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During sexual intercourse and until orgasm, women expel more or less abundant fluids of various compositions. The phenomenon of “female ejaculation” is still sometimes controversial today, the term “ejaculation” being rather reserved for a very specific substance. A new study today provides some clarification: it turns out that women expel fluids in two different ways and that one of these fluids comes from the bladder.
It was long believed that the fluids secreted by women during vaginal sexual stimulation were akin to a form of female ejaculation. But in recent years, urology specialists have distinguished ejaculation from “squirt” (or “gushing”). A study conducted in 2011 has indeed highlighted the fact that the two phenomena were characterized by two different fluids: the fluid expelled during female ejaculation is milky in appearance and biochemically comparable to certain components of male sperm; the liquid expelled during the spurting/spurting has the characteristics of dilute urine and is produced in larger quantities (the women concerned are sometimes characterized as “squirting women”).
From then on, it was established that the real female ejaculation is the release of a thick and whitish liquid produced by the female prostate (of the order of a few milliliters), while the squirt is the expulsion of a diluted liquid from the bladder (about ten milliliters or more). Squirting is therefore defined as the involuntary expulsion of liquid through the female urethra following stimulation of the anterior vaginal wall before or during orgasm. But the mechanism underlying this squirt has not been established. Japanese researchers have therefore conducted a new study to better understand the phenomenon.
A fluid that comes from the bladder
It is estimated that 5% of women are affected by squirting; the volumes expelled at the time of orgasm can reach several hundred milliliters. The phenomenon is however to be differentiated from urinary incontinence: this squirting, like ejaculation, only occurs during sexual intercourse.
French researchers have examined the nature and origin of this female squirt. The results of their work were the subject of an article published in 2015 in The Journal of Sexual Medicine. We learn that the samples of liquid secreted by the participants (seven women who reported a recurrent and massive emission of liquid during sexual stimulation) had comparable concentrations of urea, creatinine and uric acid – the same as those measured in urine samples taken before sexual stimulation and after ejaculation.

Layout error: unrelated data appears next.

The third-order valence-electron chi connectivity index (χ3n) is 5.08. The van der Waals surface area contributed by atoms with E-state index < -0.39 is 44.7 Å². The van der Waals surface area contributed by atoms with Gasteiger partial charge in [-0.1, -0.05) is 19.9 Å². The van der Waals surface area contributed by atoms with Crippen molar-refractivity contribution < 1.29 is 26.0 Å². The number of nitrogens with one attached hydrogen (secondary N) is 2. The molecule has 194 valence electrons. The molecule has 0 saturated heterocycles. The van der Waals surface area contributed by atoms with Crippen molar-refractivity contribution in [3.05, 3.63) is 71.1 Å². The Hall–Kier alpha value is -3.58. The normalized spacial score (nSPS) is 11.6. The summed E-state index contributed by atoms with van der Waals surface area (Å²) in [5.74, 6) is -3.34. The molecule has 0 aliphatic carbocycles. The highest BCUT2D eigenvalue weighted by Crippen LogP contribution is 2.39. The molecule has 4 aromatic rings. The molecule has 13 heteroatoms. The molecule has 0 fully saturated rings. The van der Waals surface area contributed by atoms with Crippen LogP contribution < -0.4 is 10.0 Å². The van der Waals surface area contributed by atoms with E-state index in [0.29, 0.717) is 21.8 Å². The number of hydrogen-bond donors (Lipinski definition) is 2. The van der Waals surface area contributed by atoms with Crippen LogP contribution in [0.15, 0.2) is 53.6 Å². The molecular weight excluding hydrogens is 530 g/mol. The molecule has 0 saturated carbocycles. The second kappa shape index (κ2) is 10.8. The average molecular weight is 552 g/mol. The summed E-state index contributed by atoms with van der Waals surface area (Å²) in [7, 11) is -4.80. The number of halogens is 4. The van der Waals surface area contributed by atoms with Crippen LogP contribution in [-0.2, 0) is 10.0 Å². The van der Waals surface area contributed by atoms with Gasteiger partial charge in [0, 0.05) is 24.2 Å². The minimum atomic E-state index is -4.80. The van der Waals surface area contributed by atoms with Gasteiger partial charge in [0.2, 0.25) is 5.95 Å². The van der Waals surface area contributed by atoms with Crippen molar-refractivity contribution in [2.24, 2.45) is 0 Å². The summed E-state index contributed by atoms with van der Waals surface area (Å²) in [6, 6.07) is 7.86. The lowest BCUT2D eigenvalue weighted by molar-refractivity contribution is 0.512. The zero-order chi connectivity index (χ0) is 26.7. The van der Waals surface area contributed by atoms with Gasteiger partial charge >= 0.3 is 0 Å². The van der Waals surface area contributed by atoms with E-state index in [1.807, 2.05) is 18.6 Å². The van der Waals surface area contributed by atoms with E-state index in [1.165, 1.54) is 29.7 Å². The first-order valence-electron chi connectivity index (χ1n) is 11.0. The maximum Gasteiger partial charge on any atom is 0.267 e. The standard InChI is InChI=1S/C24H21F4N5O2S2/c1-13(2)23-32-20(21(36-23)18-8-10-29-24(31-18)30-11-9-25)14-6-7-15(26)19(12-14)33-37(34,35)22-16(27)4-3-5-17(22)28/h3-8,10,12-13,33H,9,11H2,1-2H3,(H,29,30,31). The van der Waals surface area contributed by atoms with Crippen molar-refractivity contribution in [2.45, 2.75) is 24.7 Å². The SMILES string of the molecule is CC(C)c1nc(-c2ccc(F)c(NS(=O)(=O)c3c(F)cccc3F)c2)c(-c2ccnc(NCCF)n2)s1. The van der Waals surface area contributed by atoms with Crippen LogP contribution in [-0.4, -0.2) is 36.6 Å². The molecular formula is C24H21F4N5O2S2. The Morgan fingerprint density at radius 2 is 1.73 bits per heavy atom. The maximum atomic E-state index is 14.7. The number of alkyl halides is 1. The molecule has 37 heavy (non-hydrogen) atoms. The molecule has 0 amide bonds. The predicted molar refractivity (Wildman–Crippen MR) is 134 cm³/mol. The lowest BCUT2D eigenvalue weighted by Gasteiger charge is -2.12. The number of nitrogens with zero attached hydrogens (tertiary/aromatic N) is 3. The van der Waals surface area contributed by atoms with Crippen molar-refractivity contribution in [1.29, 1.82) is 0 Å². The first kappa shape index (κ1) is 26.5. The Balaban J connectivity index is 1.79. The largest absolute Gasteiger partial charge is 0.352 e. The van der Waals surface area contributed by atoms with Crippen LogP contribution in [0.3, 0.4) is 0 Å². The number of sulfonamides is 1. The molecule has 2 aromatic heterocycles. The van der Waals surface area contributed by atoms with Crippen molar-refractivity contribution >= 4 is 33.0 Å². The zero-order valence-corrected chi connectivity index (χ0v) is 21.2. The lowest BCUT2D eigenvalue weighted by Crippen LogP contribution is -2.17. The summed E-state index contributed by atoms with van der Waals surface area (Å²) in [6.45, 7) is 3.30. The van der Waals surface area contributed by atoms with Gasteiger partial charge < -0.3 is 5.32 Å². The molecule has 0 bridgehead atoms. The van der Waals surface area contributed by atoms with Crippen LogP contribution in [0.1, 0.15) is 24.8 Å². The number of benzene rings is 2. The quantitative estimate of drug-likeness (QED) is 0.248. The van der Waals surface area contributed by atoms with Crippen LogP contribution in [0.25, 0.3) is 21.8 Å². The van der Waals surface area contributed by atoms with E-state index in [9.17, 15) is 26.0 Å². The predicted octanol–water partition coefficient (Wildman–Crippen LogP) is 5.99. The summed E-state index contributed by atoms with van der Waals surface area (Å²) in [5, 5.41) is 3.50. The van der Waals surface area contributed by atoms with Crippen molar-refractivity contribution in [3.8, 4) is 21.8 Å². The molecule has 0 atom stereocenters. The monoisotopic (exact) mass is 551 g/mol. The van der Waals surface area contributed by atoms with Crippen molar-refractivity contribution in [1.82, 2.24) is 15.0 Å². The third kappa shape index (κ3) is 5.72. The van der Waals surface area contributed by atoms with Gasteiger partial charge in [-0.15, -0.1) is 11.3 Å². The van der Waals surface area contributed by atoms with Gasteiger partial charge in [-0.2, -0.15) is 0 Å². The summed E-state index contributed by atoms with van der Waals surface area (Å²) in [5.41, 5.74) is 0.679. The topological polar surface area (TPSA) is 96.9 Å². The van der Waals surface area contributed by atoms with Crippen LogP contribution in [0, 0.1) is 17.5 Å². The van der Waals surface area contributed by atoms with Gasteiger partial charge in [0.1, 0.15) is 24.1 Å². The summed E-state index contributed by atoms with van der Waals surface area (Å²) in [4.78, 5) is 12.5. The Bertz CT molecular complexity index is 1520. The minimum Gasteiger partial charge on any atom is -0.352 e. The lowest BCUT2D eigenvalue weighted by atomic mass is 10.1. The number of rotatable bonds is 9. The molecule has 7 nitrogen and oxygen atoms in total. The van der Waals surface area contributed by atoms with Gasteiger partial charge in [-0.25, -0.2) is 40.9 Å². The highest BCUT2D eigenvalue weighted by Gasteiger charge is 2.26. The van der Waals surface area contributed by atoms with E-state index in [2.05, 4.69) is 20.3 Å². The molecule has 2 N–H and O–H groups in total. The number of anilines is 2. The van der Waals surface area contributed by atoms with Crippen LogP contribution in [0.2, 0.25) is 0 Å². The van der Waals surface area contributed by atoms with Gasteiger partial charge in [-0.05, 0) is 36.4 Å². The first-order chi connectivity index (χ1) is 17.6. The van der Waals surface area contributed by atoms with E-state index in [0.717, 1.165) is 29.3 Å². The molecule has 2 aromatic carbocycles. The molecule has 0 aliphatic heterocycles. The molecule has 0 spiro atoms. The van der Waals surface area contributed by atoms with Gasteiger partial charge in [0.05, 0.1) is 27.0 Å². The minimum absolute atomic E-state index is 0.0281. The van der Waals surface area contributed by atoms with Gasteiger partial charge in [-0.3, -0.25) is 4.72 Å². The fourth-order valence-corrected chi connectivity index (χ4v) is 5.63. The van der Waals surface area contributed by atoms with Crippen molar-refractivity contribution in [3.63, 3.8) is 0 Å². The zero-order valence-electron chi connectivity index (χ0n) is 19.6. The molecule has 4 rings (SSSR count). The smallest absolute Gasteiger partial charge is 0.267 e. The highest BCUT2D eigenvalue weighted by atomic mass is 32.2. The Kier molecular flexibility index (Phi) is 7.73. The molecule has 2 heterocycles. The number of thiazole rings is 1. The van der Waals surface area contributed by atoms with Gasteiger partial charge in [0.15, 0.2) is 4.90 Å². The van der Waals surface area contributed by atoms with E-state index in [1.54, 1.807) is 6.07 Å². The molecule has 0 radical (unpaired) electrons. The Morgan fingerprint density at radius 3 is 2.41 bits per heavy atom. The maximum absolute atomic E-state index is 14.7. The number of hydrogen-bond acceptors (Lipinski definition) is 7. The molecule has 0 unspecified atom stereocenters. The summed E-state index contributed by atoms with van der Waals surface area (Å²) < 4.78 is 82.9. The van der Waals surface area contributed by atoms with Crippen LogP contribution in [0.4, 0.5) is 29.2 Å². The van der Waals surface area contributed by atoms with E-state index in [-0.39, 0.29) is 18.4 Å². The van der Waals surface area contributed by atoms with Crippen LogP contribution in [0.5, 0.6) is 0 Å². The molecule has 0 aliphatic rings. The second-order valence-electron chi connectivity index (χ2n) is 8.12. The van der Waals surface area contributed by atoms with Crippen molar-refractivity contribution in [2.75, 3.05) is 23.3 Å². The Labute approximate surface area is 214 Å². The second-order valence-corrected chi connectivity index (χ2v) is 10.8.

An ultrasound performed before and after ejaculation showed that the bladder was empty just after the act. In addition, prostate-specific antigen (PSA) was detected in five out of seven participants, suggesting a “marginal contribution of prostatic secretions to fluid emitted” during intercourse.
Five women (two in their thirties, two in their forties and one in their fifties) were recruited for this new study; all were capable of squirting during sex. For the experiment, the bladder was emptied before sexual stimulation and the researchers introduced a dye into the bladder (a mixture of 10 mL of indigo carmine and 40 mL of saline solution) using a catheter urethral. Sexual stimulation was performed to facilitate the expulsion of secretions; these were collected in sterile cups.
A still taboo subject, which remains to be explored
The five women in the study all ended up secreting a liquid (three during manual sexual stimulation and two during penetrative stimulation). In all cases, the liquid in question was blue, which confirms that the bladder was indeed the source. All had good bladder control, so it was not urinary incontinence. PSA and glucose level were measured in each sample. The fluid was positive for PSA in four of the participants.
These results thus confirm that the main component of the substance emitted during squirting is indeed urine (which is nevertheless colorless and odorless). But it can also contain fluid from Skene’s glands — or paraurethral glands, which are located along the urethra in women and are the equivalent of the prostate in men.
In the case of the four women who expelled PSA-positive fluid, however, it was unclear whether this material was excreted at the same time or released before the urinary fluid, as the two fluids mix in the urethra. Some questions remain unanswered, such as knowing why some women are prone to this phenomenon and others are not.
Further research is needed to further explain this female “double ejaculation”. They will also make it possible to lift the taboo that surrounds the subject. A study examining women’s feelings about squirting found that some see the phenomenon as the ultimate feeling of pleasure and are very proud of it, but others experience feelings of discomfort, embarrassment and shame — feelings essentially linked to a lack of knowledge of the phenomenon and the uncertainties of the composition of the liquid.
Source: M. Inoue et al., International Journal of Urology
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